Those recovery processes that from this kind of waste produce a series of yarns used for making clothes are particularly interesting. Instead, with tea leaves, eggshells, sugar, rice waste, mushroom mycelia and nutshells we can make bowls, vases, brushes, shoes and objects for the house.

Coffee grounds too, mainly recovered from cafés, have been used in different ways and for tests in the production of lamps, vases, bowls, cups and yarns for textiles. The coarseness and the colour of the material give the final products a texture, sometimes a dishomogeneous one, which is however very pleasant to the eye and touch. 


Mondongo Shoes


Sustainability Scenarios

Matrec, thanks to the International Observatory for Sustainable Innovation, has been collaborating for years with companies, applying development and sustainable innovation strategies to new materials and products. International research and investigation show that, while buying, consumers pay greater attention to products’ social-enrvironmental values, raw materials’ origin and production processes.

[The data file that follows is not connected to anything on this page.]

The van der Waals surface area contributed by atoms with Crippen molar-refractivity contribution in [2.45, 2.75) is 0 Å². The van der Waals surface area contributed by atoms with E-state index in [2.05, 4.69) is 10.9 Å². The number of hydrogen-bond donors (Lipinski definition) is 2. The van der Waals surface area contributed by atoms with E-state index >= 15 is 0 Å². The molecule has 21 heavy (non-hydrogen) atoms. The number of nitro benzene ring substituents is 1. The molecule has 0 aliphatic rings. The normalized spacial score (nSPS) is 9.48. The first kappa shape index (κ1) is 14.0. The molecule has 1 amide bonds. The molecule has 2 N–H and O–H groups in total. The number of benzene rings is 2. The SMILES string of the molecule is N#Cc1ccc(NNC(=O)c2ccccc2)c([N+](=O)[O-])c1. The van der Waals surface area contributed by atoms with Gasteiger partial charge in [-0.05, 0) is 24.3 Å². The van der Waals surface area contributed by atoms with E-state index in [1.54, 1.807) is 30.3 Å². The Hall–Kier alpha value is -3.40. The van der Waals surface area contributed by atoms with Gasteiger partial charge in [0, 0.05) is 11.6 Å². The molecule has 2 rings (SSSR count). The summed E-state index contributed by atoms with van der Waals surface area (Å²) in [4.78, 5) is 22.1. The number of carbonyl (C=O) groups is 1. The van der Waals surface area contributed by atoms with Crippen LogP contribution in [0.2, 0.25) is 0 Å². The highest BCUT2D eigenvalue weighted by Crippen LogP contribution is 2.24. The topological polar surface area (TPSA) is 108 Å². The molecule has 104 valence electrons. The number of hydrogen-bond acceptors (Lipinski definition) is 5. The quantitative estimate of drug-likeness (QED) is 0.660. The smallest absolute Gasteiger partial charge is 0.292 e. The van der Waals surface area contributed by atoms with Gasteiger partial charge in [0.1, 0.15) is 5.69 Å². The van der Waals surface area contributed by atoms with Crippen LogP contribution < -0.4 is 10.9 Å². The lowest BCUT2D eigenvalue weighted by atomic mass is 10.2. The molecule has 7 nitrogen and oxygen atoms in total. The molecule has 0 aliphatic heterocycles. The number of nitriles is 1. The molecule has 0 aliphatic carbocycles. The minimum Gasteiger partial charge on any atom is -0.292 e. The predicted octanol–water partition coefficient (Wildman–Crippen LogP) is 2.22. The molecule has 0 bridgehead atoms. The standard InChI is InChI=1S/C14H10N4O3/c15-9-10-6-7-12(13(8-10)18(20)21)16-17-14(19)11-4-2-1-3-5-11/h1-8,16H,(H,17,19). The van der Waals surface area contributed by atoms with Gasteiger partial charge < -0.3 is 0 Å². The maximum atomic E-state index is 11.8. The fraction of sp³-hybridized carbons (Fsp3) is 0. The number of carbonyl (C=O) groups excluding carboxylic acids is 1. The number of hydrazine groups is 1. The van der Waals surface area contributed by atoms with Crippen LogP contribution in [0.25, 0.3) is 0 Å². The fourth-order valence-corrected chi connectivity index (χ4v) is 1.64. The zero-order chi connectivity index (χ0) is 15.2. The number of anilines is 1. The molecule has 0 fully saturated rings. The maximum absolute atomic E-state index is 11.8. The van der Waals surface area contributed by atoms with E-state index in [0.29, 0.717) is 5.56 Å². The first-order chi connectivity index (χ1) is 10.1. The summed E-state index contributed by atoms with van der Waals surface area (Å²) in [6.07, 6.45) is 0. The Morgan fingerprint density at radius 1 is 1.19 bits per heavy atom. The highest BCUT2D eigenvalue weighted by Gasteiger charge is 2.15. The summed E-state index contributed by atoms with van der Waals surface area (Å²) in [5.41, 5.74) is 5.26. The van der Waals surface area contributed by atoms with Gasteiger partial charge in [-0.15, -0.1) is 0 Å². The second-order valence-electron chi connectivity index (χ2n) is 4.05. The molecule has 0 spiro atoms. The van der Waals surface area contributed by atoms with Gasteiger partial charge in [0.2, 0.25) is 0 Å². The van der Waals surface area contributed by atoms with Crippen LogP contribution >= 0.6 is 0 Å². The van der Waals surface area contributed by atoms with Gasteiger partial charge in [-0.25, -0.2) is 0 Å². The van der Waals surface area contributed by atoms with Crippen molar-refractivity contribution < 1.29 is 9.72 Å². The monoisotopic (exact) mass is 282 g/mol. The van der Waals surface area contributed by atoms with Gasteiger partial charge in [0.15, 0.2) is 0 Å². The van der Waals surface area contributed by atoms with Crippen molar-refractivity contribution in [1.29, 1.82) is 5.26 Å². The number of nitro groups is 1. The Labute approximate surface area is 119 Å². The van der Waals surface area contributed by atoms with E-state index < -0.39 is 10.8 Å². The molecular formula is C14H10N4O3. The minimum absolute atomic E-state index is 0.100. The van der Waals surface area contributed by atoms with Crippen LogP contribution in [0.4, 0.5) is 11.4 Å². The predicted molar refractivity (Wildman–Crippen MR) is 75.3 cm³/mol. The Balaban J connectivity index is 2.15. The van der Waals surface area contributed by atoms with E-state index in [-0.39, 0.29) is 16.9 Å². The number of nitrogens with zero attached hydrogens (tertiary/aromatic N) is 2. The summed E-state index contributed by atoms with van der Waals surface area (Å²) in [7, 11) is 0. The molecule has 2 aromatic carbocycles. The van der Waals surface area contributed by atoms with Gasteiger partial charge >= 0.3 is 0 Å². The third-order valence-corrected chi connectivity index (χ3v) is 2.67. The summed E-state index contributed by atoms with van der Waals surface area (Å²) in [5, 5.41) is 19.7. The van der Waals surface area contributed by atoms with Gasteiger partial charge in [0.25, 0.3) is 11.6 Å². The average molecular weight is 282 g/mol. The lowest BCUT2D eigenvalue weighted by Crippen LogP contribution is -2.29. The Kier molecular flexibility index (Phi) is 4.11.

In the last few years, particular attention has been given to fish skin which, when recovered at an industrial level and properly treated, has found many uses in the fashion industry and is also used by big luxury brands to produce bags, shoes, accessories and clothing items. There are also products derived from milk casein or from bagassa; shoes, packaging and objects made with coconut fibre; dishes made with bamboo residues, bagassa and sugar cane; sponges in agaves fibre and shoes produced with offal obtained from different parts of a bovine stomach. 

Besides being highly innovative, all these products are in most cases very functional, pleasant looking and their natural origin guarantees, almost all the time, a virtuous disposal thanks to their biodegradable and composting characteristics.

Research has also shown how other food waste can be used as natural colouring for textiles and leather. However – it needs to be stressed – this valuing process cannot and must not be interpreted as a justification for a weaker commitment in the effort to reduce the amount of food waste: it is necessary to initiate immediately actions aimed at reducing waste along the whole of the supply chain and activate projects that value the possible final residues.